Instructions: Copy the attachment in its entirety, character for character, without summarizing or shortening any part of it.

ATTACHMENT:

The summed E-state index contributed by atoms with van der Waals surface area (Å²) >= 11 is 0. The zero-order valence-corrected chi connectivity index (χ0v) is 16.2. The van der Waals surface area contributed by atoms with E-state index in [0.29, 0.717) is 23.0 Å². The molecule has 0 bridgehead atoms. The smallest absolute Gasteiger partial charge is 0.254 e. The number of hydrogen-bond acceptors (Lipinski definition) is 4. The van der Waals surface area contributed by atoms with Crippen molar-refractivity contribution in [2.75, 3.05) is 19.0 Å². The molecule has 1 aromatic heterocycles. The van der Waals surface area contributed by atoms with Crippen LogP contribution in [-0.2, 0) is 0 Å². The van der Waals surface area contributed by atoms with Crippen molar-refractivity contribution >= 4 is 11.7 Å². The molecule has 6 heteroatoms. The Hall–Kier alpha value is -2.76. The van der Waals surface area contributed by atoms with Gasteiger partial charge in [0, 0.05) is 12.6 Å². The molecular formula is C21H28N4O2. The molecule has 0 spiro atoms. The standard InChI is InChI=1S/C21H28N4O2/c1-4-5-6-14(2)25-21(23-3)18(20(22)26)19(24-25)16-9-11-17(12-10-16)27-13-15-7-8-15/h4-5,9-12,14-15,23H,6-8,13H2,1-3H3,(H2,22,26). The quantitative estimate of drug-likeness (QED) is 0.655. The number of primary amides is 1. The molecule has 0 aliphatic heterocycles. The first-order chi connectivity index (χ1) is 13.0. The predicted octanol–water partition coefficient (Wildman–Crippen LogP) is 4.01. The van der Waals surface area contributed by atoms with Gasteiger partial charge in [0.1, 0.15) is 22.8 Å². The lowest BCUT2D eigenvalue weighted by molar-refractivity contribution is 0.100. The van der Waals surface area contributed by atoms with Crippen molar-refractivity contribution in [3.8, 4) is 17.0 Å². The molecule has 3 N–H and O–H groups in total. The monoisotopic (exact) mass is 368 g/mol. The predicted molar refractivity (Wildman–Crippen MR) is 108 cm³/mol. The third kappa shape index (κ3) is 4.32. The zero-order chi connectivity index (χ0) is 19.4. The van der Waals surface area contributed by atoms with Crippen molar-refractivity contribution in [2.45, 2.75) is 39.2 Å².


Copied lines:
The summed E-state index contributed by atoms with van der Waals surface area (Å²) >= 11 is 0. The zero-order valence-corrected chi connectivity index (χ0v) is 16.2. The van der Waals surface area contributed by atoms with E-state index in [0.29, 0.717) is 23.0 Å². The molecule has 0 bridgehead atoms. The smallest absolute Gasteiger partial charge is 0.254 e. The number of hydrogen-bond acceptors (Lipinski definition) is 4. The van der Waals surface area contributed by atoms with Crippen molar-refractivity contribution in [2.75, 3.05) is 19.0 Å². The molecule has 1 aromatic heterocycles. The van der Waals surface area contributed by atoms with Crippen LogP contribution in [-0.2, 0) is 0 Å². The van der Waals surface area contributed by atoms with Crippen molar-refractivity contribution >= 4 is 11.7 Å². The molecule has 6 heteroatoms. The Hall–Kier alpha value is -2.76. The van der Waals surface area contributed by atoms with Gasteiger partial charge in [0, 0.05) is 12.6 Å². The molecular formula is C21H28N4O2. The molecule has 0 spiro atoms. The standard InChI is InChI=1S/C21H28N4O2/c1-4-5-6-14(2)25-21(23-3)18(20(22)26)19(24-25)16-9-11-17(12-10-16)27-13-15-7-8-15/h4-5,9-12,14-15,23H,6-8,13H2,1-3H3,(H2,22,26). The quantitative estimate of drug-likeness (QED) is 0.655. The number of primary amides is 1. The molecule has 0 aliphatic heterocycles. The first-order chi connectivity index (χ1) is 13.0. The predicted octanol–water partition coefficient (Wildman–Crippen LogP) is 4.01. The van der Waals surface area contributed by atoms with Gasteiger partial charge in [0.1, 0.15) is 22.8 Å². The lowest BCUT2D eigenvalue weighted by molar-refractivity contribution is 0.100. The van der Waals surface area contributed by atoms with Crippen molar-refractivity contribution in [3.8, 4) is 17.0 Å². The molecule has 3 N–H and O–H groups in total. The monoisotopic (exact) mass is 368 g/mol. The predicted molar refractivity (Wildman–Crippen MR) is 108 cm³/mol. The third kappa shape index (κ3) is 4.32. The zero-order chi connectivity index (χ0) is 19.4. The van der Waals surface area contributed by atoms with Crippen molar-refractivity contribution in [2.45, 2.75) is 39.2 Å².